People's History of the NHS

  • 19
  • MAR

NHS from A to Z

by Jenny Crane

After three years of running this project, and post seventy years of the NHS, we’re taking the opportunity to reflect on some of the historical pieces we’ve written on this website. We have not provided a comprehensive vision of the NHS – this massive, meaningful, complex, critical service. However, we do hope that we’ve provided slightly more insight into the everyday and emotional cultures of the NHS, into its role in cultural belief and value, and into what it means, and has meant, for people over time. Our ability to write these histories has been informed, enhanced, and productively challenged constantly through our public events and the wonderful memories and comments shared on this website. These memories, and our historical writings, show the place of the NHS as both mundane and profound, both assumed and obvious in everyday life, yet also deeply vested with meaning, critique, and political power.

So this A to Z of the NHS is a summary of some of our key research findings, and a big thank you to all those who have raised new questions for our work, shared their memories, and sent us off on new historical trajectories!

.A is for ACTIVISM
Which shows how much the NHS means to publics, and when we will move from feelings to action to defend it.

Which signifies how the NHS has distributed medicine and, in doing so, been a force in the empowerment, and the continuing social management, of women over time.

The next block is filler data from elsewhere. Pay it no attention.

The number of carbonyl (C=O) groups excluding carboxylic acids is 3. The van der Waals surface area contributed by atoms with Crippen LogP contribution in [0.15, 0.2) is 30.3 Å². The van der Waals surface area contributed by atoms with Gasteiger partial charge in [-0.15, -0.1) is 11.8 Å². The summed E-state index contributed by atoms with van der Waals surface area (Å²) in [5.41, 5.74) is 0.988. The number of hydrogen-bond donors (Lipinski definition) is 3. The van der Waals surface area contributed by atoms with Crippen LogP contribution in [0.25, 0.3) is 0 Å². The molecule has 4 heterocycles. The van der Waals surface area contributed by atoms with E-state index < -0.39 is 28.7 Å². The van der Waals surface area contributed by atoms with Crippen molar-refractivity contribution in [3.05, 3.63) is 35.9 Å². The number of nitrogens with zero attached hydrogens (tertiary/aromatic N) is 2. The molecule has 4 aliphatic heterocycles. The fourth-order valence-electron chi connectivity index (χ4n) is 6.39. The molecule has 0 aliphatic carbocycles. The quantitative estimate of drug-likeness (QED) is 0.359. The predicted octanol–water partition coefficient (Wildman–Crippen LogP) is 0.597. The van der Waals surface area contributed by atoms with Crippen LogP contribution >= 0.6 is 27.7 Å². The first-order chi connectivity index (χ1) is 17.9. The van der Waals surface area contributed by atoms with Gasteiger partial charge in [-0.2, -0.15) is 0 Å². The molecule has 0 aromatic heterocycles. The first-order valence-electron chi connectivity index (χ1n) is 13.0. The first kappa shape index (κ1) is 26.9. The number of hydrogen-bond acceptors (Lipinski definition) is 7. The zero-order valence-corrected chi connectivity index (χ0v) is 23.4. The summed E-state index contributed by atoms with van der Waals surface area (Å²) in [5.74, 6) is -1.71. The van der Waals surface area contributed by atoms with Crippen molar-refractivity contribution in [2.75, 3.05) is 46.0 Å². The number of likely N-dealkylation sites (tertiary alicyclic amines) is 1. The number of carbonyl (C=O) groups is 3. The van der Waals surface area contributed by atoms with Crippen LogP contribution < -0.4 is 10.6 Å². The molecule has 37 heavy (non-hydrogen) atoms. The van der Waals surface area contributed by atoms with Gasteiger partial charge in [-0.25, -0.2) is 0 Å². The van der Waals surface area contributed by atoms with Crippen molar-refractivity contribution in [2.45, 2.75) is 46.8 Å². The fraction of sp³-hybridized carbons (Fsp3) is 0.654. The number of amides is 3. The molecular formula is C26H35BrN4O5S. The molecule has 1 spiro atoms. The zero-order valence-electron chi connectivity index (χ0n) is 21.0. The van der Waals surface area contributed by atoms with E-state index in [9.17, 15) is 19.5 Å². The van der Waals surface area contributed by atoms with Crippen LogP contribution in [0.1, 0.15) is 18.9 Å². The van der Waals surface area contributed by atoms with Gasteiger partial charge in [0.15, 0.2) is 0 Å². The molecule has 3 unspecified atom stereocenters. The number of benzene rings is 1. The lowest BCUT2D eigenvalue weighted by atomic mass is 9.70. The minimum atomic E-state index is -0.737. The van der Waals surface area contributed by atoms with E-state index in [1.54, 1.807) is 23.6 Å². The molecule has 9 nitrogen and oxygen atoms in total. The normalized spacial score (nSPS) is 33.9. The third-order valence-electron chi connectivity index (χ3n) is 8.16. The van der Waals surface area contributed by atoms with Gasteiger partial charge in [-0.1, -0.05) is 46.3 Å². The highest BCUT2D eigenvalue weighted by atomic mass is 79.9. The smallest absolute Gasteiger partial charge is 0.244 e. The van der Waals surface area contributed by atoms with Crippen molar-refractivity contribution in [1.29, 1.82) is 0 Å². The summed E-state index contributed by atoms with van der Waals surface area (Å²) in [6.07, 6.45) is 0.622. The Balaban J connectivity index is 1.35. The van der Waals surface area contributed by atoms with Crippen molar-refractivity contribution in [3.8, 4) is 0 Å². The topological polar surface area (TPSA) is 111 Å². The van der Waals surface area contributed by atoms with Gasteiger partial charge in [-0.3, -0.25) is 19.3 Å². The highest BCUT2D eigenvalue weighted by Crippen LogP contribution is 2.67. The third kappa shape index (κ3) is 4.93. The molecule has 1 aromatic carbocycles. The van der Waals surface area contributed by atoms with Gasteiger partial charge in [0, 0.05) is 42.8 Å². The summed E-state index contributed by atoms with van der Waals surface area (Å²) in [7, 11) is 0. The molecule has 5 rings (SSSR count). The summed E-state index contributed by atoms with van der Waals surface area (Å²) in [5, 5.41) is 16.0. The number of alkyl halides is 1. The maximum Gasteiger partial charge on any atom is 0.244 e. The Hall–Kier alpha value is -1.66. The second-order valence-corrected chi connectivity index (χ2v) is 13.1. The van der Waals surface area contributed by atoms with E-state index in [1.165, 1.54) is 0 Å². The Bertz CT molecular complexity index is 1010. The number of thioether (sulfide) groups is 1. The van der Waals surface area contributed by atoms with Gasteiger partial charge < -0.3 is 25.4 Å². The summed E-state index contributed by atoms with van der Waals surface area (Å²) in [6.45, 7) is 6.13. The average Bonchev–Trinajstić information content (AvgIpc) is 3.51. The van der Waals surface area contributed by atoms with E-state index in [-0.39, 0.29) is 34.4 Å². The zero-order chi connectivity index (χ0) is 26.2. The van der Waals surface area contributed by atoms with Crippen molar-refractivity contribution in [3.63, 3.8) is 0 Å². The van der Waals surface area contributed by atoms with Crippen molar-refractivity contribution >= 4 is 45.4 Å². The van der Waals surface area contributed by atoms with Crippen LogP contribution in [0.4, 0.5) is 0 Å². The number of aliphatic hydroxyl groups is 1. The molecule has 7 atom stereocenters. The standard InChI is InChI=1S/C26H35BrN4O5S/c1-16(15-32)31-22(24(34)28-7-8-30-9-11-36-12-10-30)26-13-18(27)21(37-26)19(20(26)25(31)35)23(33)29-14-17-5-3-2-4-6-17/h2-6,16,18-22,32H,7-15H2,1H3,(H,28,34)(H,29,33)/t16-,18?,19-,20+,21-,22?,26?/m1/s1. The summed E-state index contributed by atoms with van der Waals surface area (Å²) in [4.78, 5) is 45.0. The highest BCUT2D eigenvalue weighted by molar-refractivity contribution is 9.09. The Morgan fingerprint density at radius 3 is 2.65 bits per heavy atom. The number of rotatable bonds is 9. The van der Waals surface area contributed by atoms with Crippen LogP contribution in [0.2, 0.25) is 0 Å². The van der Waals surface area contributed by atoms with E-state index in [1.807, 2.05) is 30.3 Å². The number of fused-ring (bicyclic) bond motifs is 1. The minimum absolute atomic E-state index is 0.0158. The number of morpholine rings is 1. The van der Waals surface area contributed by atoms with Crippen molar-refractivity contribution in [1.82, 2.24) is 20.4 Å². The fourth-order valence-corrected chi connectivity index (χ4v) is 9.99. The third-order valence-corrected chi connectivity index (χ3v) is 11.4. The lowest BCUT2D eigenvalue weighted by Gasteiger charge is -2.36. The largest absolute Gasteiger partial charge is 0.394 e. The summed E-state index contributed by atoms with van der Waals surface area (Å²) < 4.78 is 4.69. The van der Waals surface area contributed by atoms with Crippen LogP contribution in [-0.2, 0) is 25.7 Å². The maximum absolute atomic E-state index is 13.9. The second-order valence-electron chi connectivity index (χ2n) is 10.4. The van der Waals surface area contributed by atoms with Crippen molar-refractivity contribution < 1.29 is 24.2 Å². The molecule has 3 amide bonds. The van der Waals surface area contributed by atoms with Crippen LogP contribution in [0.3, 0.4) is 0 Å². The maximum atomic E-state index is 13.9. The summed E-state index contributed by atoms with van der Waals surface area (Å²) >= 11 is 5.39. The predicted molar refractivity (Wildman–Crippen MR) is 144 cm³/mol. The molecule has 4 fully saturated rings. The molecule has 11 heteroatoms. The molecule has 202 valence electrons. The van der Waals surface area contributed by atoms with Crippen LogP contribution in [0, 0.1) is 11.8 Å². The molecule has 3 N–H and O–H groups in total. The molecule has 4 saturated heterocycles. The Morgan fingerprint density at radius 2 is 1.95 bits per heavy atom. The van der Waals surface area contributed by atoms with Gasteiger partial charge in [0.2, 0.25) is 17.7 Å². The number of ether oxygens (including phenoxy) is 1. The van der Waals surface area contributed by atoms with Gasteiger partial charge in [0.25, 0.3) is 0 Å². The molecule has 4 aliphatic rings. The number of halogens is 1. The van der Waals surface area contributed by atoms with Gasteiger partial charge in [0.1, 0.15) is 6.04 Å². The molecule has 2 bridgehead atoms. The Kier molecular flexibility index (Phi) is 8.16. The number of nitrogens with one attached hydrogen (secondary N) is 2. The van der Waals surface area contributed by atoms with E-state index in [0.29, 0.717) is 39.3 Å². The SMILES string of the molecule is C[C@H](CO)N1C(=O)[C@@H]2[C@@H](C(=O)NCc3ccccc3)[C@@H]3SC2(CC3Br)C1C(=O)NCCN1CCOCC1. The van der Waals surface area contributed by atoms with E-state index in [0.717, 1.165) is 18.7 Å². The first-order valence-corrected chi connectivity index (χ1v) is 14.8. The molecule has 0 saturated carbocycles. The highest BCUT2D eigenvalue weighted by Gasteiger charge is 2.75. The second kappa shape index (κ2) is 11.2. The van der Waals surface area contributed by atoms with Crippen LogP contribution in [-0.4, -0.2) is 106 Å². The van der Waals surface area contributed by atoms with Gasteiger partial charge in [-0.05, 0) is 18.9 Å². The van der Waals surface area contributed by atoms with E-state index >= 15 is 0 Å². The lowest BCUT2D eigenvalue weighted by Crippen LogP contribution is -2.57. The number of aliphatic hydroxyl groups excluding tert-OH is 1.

The use of the Service by politicians has revealed the ways in which the NHS is universal, providing for all, but also a deeply contested and powerful symbol in party politics and media.

The NHS brand was only created in the 1990s, yet, today, is a prominent and emotional symbol.

Public feeling around the NHS has increasingly shaped party politics.

The popularity of this Service, its persistent local and regional nature, and the strains it faces, have been reflected in fundraising efforts.

.G is for GLASSES
Which show the material cultures of the NHS, providing small but important contributions to everyday health from childhood.

Which symbolises a rich tradition of the NHS as represented in culture and film.

Demonstrative of the terse relationships between public health and the NHS, and the challenges of pushing behavioural change even within a universal service.

.J is for JOKES
Humour and comedy around the health service reveals its everyday meanings, and showcases subversive critique.

.K is for KEYWORDS
An examination of the NHS as portrayed in literature.

.L is for LARKIN
Whose poetry situated hospital buildings as part of a bleak, mundane, but familiar post-war landscape.

A ‘Cinderella Service’ nonetheless transformed over the twentieth century within the NHS.

A critical novel suggesting that the NHS lacked care, compassion, and individual treatment during childbirth, because of its size and power.

An emotive issue but one, nonetheless, again negotiated and understood within the NHS and through popular culture.

Indicative of public feelings for the Service, which have developed alongside more diffuse forms of political participation, pushing for the NHS to be reformed and changed, as well as maintained.